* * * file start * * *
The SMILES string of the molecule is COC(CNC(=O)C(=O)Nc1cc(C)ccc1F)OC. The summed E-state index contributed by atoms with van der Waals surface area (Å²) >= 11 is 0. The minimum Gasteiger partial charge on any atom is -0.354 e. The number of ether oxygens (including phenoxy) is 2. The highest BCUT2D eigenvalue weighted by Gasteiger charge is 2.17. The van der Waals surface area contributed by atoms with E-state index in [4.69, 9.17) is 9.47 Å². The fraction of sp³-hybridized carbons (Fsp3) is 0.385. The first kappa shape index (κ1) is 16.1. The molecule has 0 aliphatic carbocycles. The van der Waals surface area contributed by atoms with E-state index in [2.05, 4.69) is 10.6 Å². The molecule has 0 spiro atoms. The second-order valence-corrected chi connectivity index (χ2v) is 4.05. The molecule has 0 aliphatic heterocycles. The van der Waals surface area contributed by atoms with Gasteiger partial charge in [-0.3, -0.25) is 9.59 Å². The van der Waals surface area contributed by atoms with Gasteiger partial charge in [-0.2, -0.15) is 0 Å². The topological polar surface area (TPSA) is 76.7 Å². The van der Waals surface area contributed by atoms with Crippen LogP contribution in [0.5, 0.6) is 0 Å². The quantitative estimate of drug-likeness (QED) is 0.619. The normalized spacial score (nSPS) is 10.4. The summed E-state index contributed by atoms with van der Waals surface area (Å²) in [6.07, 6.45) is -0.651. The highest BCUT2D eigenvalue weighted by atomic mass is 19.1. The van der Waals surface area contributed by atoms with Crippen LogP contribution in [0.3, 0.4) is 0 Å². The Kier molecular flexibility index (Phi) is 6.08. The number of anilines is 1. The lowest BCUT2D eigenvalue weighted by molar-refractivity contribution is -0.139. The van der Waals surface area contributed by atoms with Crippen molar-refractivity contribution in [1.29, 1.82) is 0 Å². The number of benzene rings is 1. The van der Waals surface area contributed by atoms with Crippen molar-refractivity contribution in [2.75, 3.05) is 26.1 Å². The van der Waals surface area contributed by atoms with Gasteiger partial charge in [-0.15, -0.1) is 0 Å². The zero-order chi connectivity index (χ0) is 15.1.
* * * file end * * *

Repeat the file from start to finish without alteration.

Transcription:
The SMILES string of the molecule is COC(CNC(=O)C(=O)Nc1cc(C)ccc1F)OC. The summed E-state index contributed by atoms with van der Waals surface area (Å²) >= 11 is 0. The minimum Gasteiger partial charge on any atom is -0.354 e. The number of ether oxygens (including phenoxy) is 2. The highest BCUT2D eigenvalue weighted by Gasteiger charge is 2.17. The van der Waals surface area contributed by atoms with E-state index in [4.69, 9.17) is 9.47 Å². The fraction of sp³-hybridized carbons (Fsp3) is 0.385. The first kappa shape index (κ1) is 16.1. The molecule has 0 aliphatic carbocycles. The van der Waals surface area contributed by atoms with E-state index in [2.05, 4.69) is 10.6 Å². The molecule has 0 spiro atoms. The second-order valence-corrected chi connectivity index (χ2v) is 4.05. The molecule has 0 aliphatic heterocycles. The van der Waals surface area contributed by atoms with Gasteiger partial charge in [-0.3, -0.25) is 9.59 Å². The van der Waals surface area contributed by atoms with Gasteiger partial charge in [-0.2, -0.15) is 0 Å². The topological polar surface area (TPSA) is 76.7 Å². The van der Waals surface area contributed by atoms with Crippen LogP contribution in [0.5, 0.6) is 0 Å². The quantitative estimate of drug-likeness (QED) is 0.619. The normalized spacial score (nSPS) is 10.4. The summed E-state index contributed by atoms with van der Waals surface area (Å²) in [6.07, 6.45) is -0.651. The highest BCUT2D eigenvalue weighted by atomic mass is 19.1. The van der Waals surface area contributed by atoms with Crippen LogP contribution in [0.3, 0.4) is 0 Å². The Kier molecular flexibility index (Phi) is 6.08. The number of anilines is 1. The lowest BCUT2D eigenvalue weighted by molar-refractivity contribution is -0.139. The van der Waals surface area contributed by atoms with Crippen molar-refractivity contribution in [1.29, 1.82) is 0 Å². The number of benzene rings is 1. The van der Waals surface area contributed by atoms with Crippen molar-refractivity contribution in [2.75, 3.05) is 26.1 Å². The van der Waals surface area contributed by atoms with Gasteiger partial charge in [-0.15, -0.1) is 0 Å². The zero-order chi connectivity index (χ0) is 15.1.